Company Registry

Profile last edited on: 4/1/2022

Shortwave and mid-wave infrared detectors and imaging arrays for camera OEMs and systems integrators
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Location Information

5493 South Cornell Avenue Unit 208
Chicago, IL 60615
   (702) 207-9759
Multiple Locations:   
Congressional District:   02
County:   Cook

Public Profile

QDIR is an early-stage small firm developing shortwave and mid-wave infrared detectors and imaging arrays for camera OEMs and systems integrators. Based currenty in Argonne National Labs, the firm is targeting as Users commercial, medical, industrial, and military customers. Anchored in technology developed at University of Chicago and Chicago Quantum Exchange working to commercialize a new, low-cost way to create these detectors: with quantum dots, the QDIR approach is getting attention. Thef firm's approach is based on colloidal quantum dots: tiny semiconducting nanocrystals that range from 1 to 20 nanometers in dimension and are suspended in a liquid. Made from mercury telluride, these quantum dots have the ability to absorb infrared light. Principals of the firm have been working to develop photodiodes with these dots. The premise is that - in an array - these quantum dot diodes could be used to capture infrared images. A critical factor in the QDIR's approach is the manufacturing process. While infrared detectors are often made from bulk crystals, QDIR’s detectors are made from solutions. These can be painted directly onto silicon integrated circuits: a cheaper and less complicated way to ultimately develop detectors. Further, while bulk crystals create low yields, the QDIR’s process has the potential to have very high throughput of product: implifying the manufacturing process, reduces cost, and creates higher yield. The hope is to validate the imaging capabilities of the technology with both short-wave infrared -- good for revealing chemical features of a substance-- and mid-wave infrared -- good for thermal imaging of objects. The objective is achievement of a higher sensitivity than current detectors, or the same sensitivity at higher operating temperatures. Short wave infrared light can be used to see through silicon wafers, inspect fruits, sort materials based on their specific absorption. Potential target markets: product engineers and equipment manufacturers developing machine vision, noninvasive quality testing systems, surveillance methods, and even autonomous transportation vehicles.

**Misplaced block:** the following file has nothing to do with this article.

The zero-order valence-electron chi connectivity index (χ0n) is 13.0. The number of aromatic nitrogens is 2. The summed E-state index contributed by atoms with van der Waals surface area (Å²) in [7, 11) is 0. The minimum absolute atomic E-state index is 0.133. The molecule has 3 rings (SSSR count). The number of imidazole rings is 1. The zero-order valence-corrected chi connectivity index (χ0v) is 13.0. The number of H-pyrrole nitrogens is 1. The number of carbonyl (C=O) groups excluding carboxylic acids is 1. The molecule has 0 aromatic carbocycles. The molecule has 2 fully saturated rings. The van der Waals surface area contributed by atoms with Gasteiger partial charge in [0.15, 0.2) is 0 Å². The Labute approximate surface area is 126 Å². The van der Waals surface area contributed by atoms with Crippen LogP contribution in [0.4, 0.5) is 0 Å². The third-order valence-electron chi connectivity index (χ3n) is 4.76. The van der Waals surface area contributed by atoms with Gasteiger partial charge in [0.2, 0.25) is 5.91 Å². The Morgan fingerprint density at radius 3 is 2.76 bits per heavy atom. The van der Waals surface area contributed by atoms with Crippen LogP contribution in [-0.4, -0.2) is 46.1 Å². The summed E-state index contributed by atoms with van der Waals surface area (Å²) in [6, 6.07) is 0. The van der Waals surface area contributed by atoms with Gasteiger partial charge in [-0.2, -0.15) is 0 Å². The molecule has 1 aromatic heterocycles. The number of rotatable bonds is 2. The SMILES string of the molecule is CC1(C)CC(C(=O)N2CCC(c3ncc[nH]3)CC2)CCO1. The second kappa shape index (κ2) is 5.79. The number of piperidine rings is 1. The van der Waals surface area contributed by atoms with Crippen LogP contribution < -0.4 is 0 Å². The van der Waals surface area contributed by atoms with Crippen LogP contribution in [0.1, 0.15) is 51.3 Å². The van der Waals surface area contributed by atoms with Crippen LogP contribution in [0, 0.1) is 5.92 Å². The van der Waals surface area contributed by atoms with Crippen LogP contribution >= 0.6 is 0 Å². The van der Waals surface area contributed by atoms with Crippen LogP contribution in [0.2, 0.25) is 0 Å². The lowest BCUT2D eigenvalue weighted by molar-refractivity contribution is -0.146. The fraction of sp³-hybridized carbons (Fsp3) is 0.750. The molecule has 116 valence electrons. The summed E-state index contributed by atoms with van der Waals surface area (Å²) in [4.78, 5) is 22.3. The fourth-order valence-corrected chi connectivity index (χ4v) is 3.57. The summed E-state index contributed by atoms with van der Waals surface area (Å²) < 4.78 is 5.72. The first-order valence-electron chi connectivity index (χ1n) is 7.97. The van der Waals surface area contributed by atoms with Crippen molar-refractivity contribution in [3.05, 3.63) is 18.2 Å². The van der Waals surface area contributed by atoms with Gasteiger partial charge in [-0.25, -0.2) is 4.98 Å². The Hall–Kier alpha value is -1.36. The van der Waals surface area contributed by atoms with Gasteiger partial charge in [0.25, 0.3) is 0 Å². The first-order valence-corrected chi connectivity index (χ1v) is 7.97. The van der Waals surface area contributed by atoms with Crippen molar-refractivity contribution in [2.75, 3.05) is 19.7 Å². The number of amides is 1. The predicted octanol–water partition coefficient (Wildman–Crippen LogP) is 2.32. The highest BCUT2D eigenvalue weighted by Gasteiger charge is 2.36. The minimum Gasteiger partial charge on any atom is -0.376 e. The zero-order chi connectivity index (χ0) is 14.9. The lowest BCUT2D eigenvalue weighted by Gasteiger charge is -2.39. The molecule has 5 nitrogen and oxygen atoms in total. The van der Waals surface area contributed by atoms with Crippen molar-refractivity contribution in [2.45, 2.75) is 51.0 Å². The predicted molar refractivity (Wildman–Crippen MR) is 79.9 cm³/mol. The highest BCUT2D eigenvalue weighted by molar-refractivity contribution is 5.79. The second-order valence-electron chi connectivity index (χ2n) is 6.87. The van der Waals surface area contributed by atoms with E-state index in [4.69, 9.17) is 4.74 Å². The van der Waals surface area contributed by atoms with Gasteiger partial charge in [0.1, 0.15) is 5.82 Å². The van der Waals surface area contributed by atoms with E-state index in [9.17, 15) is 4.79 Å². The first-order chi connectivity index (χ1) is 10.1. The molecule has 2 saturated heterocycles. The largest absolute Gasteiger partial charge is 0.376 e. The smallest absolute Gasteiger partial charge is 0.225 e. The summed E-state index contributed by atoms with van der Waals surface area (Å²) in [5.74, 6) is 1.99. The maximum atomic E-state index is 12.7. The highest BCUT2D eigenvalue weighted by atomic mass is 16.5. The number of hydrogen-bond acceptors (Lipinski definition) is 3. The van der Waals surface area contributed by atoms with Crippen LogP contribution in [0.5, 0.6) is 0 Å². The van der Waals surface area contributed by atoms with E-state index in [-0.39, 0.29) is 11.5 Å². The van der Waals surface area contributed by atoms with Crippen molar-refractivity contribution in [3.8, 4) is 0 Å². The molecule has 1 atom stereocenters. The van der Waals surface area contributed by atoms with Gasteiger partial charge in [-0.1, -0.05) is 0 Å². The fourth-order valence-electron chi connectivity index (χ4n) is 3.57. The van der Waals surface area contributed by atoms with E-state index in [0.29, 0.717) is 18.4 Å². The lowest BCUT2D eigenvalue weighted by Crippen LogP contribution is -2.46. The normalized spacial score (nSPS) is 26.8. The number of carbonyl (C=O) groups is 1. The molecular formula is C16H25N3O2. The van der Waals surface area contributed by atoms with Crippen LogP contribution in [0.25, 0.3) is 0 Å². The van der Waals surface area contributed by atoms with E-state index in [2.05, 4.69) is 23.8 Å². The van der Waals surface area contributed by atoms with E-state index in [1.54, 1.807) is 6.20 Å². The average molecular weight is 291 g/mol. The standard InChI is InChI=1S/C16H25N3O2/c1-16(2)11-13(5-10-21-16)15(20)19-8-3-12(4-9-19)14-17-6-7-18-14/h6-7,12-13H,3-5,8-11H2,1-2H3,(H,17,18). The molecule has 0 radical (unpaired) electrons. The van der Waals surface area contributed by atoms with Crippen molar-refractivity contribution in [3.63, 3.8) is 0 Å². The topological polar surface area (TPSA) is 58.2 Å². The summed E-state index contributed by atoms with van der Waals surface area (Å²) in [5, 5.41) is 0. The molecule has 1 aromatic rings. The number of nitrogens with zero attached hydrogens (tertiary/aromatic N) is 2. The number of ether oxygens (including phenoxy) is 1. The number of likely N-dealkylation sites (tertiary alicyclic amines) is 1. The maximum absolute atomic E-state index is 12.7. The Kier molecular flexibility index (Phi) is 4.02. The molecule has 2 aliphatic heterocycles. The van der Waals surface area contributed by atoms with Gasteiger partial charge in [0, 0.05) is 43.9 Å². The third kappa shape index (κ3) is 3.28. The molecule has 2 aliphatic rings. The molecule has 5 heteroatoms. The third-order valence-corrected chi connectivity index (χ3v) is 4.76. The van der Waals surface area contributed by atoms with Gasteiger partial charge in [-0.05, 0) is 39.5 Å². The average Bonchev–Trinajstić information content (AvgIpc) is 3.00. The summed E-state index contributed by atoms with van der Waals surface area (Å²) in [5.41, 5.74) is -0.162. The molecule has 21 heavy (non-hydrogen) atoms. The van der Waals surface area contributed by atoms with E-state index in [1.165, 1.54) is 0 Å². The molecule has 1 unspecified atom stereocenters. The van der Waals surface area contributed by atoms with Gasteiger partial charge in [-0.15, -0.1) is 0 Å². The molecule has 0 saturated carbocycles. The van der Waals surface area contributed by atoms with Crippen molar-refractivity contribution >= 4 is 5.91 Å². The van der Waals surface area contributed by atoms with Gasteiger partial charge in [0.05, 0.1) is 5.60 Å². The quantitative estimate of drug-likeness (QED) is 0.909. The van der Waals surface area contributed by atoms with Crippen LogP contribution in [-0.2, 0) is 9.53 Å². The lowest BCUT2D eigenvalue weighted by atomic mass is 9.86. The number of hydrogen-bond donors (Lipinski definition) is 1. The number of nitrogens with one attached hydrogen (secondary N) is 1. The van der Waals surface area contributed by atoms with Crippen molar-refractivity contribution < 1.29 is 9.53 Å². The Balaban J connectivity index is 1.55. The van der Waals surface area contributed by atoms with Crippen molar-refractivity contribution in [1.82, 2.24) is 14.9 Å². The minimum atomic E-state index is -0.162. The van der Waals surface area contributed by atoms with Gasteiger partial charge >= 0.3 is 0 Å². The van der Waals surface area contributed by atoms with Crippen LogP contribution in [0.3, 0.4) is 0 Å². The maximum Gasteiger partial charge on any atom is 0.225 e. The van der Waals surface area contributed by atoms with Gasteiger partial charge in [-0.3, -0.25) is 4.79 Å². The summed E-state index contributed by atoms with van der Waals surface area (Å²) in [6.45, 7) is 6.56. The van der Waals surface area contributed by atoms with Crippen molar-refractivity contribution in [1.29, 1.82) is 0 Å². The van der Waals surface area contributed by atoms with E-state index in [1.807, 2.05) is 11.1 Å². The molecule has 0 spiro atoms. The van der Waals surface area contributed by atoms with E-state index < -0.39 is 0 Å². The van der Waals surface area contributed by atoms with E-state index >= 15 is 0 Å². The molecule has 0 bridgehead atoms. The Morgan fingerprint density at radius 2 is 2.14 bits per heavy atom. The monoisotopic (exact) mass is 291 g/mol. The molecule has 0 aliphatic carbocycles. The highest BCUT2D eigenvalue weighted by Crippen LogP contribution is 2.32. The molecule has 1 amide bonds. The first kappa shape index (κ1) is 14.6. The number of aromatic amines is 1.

Extent of SBIR involvement

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Synopsis: Awardee Business Condition

Employee Range
Revenue Range
Less than .5M
VC funded?
Privately Held
Stock Info
IP Holdings

Awards Distribution by Agency

Most Recent SBIR Projects

Year Phase Agency Total Amount Project Title
2021 1 NSF $256,000
Colloidal Quantum Dot Image Sensors for Low-Cost Short-Wave Infrared Imaging

Key People / Management

  Matthew Ackerman -- Founder and CEO

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